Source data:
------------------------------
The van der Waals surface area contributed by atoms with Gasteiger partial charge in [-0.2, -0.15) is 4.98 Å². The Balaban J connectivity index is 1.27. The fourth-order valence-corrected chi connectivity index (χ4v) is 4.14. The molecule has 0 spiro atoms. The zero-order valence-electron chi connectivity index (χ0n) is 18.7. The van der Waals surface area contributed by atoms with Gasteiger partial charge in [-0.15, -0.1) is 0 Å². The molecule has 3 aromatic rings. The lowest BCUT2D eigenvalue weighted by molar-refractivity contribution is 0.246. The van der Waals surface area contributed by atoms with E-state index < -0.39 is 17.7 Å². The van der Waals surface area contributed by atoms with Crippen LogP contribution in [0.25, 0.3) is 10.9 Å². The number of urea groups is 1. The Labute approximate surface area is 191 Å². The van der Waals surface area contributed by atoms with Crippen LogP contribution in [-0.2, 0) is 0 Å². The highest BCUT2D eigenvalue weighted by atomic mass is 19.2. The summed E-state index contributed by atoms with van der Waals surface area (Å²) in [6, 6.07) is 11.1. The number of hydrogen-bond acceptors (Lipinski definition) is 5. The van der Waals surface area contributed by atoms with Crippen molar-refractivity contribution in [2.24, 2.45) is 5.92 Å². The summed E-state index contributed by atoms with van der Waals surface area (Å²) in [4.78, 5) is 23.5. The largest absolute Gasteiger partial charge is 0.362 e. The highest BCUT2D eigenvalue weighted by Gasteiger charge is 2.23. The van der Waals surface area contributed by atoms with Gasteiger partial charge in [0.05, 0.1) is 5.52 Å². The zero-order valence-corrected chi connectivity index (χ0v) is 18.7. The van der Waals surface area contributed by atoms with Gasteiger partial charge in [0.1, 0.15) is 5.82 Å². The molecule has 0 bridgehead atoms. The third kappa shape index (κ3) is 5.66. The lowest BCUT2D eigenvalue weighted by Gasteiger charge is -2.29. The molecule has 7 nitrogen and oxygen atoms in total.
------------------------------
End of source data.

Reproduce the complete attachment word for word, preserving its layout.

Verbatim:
The van der Waals surface area contributed by atoms with Gasteiger partial charge in [-0.2, -0.15) is 4.98 Å². The Balaban J connectivity index is 1.27. The fourth-order valence-corrected chi connectivity index (χ4v) is 4.14. The molecule has 0 spiro atoms. The zero-order valence-electron chi connectivity index (χ0n) is 18.7. The van der Waals surface area contributed by atoms with Gasteiger partial charge in [-0.15, -0.1) is 0 Å². The molecule has 3 aromatic rings. The lowest BCUT2D eigenvalue weighted by molar-refractivity contribution is 0.246. The van der Waals surface area contributed by atoms with E-state index < -0.39 is 17.7 Å². The van der Waals surface area contributed by atoms with Crippen LogP contribution in [0.25, 0.3) is 10.9 Å². The number of urea groups is 1. The Labute approximate surface area is 191 Å². The van der Waals surface area contributed by atoms with Crippen LogP contribution in [-0.2, 0) is 0 Å². The highest BCUT2D eigenvalue weighted by atomic mass is 19.2. The summed E-state index contributed by atoms with van der Waals surface area (Å²) in [6, 6.07) is 11.1. The number of hydrogen-bond acceptors (Lipinski definition) is 5. The van der Waals surface area contributed by atoms with Crippen molar-refractivity contribution in [2.24, 2.45) is 5.92 Å². The summed E-state index contributed by atoms with van der Waals surface area (Å²) in [4.78, 5) is 23.5. The largest absolute Gasteiger partial charge is 0.362 e. The highest BCUT2D eigenvalue weighted by Gasteiger charge is 2.23. The van der Waals surface area contributed by atoms with Gasteiger partial charge in [0.05, 0.1) is 5.52 Å². The zero-order valence-corrected chi connectivity index (χ0v) is 18.7. The van der Waals surface area contributed by atoms with Gasteiger partial charge in [0.1, 0.15) is 5.82 Å². The molecule has 0 bridgehead atoms. The third kappa shape index (κ3) is 5.66. The lowest BCUT2D eigenvalue weighted by Gasteiger charge is -2.29. The molecule has 7 nitrogen and oxygen atoms in total.